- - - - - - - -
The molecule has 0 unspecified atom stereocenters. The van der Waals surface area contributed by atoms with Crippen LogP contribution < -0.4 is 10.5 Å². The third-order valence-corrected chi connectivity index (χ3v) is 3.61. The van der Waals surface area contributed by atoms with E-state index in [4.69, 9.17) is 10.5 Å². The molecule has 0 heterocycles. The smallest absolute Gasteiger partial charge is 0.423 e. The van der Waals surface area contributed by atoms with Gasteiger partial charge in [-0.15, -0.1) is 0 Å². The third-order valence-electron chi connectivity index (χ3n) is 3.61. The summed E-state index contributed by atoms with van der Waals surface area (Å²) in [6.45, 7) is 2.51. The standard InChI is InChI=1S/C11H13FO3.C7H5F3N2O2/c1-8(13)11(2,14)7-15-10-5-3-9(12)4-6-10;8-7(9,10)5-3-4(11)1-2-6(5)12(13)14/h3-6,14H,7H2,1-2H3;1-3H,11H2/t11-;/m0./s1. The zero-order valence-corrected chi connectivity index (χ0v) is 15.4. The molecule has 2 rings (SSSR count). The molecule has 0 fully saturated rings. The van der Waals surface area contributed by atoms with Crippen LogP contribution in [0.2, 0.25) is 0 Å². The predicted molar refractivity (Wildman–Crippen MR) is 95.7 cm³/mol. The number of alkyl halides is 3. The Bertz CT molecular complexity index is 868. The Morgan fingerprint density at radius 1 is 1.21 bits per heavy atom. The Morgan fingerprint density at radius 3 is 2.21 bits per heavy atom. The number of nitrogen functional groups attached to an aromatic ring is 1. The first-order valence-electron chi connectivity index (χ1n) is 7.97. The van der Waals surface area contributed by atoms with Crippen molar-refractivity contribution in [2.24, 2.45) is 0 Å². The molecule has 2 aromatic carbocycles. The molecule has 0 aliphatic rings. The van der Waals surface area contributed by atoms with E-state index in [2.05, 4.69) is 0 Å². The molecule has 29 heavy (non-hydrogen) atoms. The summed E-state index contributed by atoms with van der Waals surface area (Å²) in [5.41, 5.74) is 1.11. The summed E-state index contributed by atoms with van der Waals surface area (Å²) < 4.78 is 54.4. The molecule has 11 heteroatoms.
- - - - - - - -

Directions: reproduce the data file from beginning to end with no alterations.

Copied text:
The molecule has 0 unspecified atom stereocenters. The van der Waals surface area contributed by atoms with Crippen LogP contribution < -0.4 is 10.5 Å². The third-order valence-corrected chi connectivity index (χ3v) is 3.61. The van der Waals surface area contributed by atoms with E-state index in [4.69, 9.17) is 10.5 Å². The molecule has 0 heterocycles. The smallest absolute Gasteiger partial charge is 0.423 e. The van der Waals surface area contributed by atoms with Gasteiger partial charge in [-0.15, -0.1) is 0 Å². The third-order valence-electron chi connectivity index (χ3n) is 3.61. The summed E-state index contributed by atoms with van der Waals surface area (Å²) in [6.45, 7) is 2.51. The standard InChI is InChI=1S/C11H13FO3.C7H5F3N2O2/c1-8(13)11(2,14)7-15-10-5-3-9(12)4-6-10;8-7(9,10)5-3-4(11)1-2-6(5)12(13)14/h3-6,14H,7H2,1-2H3;1-3H,11H2/t11-;/m0./s1. The zero-order valence-corrected chi connectivity index (χ0v) is 15.4. The molecule has 2 rings (SSSR count). The molecule has 0 fully saturated rings. The van der Waals surface area contributed by atoms with Crippen LogP contribution in [0.2, 0.25) is 0 Å². The predicted molar refractivity (Wildman–Crippen MR) is 95.7 cm³/mol. The number of alkyl halides is 3. The Bertz CT molecular complexity index is 868. The Morgan fingerprint density at radius 1 is 1.21 bits per heavy atom. The Morgan fingerprint density at radius 3 is 2.21 bits per heavy atom. The number of nitrogen functional groups attached to an aromatic ring is 1. The first-order valence-electron chi connectivity index (χ1n) is 7.97. The van der Waals surface area contributed by atoms with Crippen molar-refractivity contribution in [2.24, 2.45) is 0 Å². The molecule has 2 aromatic carbocycles. The molecule has 0 aliphatic rings. The van der Waals surface area contributed by atoms with E-state index in [2.05, 4.69) is 0 Å². The molecule has 29 heavy (non-hydrogen) atoms. The summed E-state index contributed by atoms with van der Waals surface area (Å²) in [5.41, 5.74) is 1.11. The summed E-state index contributed by atoms with van der Waals surface area (Å²) < 4.78 is 54.4. The molecule has 11 heteroatoms.